The bill that passed on a 60 to 39 party-line final tally in a vote that started at 7 a.m. now must be reconciled with a U.S. House version by a House-Senate conference committee that will begin its work after the holiday recess, the Washington Post reported.
The Post said the Senate measure requires individuals to buy insurance or pay a penalty that would be the greater of $750 or 2% of income by 2016. It does not mandate employers to provide coverage. However, if even one employee receives a subsidy through the new exchanges, firms with more than 50 employees would have to pay a fine equal to $750 for every person on their payroll.
On the other hand, the House version requires individuals to purchase insurance or pay a penalty of 2.5% of income. The House bill also forces employers to pay 65% of family premiums or pay a penalty based on payroll. Small businesses with less than $500,000 on payroll are exempt and payrolls up to $750,000 would have a reduced contribution.
Despite the pending Congressional negotiations, the Post said, Democrats are increasingly confident that President Barack Obama will be able to sign a reform package into law in early 2010 that would includes mandates against insurers refusing coverage to people with pre-existing conditions. The bill would limit how much individuals have to pay for their own care and require other industry reforms.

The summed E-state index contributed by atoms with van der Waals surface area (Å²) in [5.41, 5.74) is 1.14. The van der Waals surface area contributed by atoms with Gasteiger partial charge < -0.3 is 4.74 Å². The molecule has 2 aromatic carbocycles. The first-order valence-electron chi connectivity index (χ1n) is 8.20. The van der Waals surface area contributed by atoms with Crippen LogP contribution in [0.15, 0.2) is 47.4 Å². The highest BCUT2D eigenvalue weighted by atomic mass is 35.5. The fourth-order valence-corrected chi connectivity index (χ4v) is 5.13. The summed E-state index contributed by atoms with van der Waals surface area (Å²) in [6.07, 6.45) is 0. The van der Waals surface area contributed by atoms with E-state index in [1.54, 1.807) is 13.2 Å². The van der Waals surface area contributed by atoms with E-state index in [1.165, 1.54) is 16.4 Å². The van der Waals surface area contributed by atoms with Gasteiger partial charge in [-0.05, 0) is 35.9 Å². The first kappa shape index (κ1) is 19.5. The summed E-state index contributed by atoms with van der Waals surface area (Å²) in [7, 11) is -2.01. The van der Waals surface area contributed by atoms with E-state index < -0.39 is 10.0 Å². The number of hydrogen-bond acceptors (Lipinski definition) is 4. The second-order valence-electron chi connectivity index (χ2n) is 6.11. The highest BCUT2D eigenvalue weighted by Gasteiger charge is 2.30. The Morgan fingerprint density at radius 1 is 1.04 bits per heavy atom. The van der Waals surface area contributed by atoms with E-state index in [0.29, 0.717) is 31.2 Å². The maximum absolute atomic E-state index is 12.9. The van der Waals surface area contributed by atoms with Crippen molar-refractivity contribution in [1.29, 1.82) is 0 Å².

Those who can’t afford insurance plans would receive federal subsidies under the plan and Medicaid would be vastly expanded to reach millions of low-income children and adults.
“We stand here at the finish line . . . with millions of American families who have been forced into bankruptcy over the cost of health care . . . on behalf of 45,000 Americans who die each year simply because they don’t have health insurance,” said Senator Max Baucus (D-Montana), after the vote, according to the Post. “Today, we make history for them and every American who has fallen victim to our broken health-care system.”
On the Republican side, lawmakers promised to continue battling against what they see as unacceptable level of government intrusion that is also too costly. “This bill is a real threat to liberty because of the precedent that it sets on the federal government being able to tell individuals what to do,” said Senator John Ensign (R-Nevada), the Post reported.
“This fight is not over. This fight is long from over,” promised Senate Minority Leader Mitch McConnell (R-Kentucky). “My colleagues and I will work to stop this bill from becoming law.”
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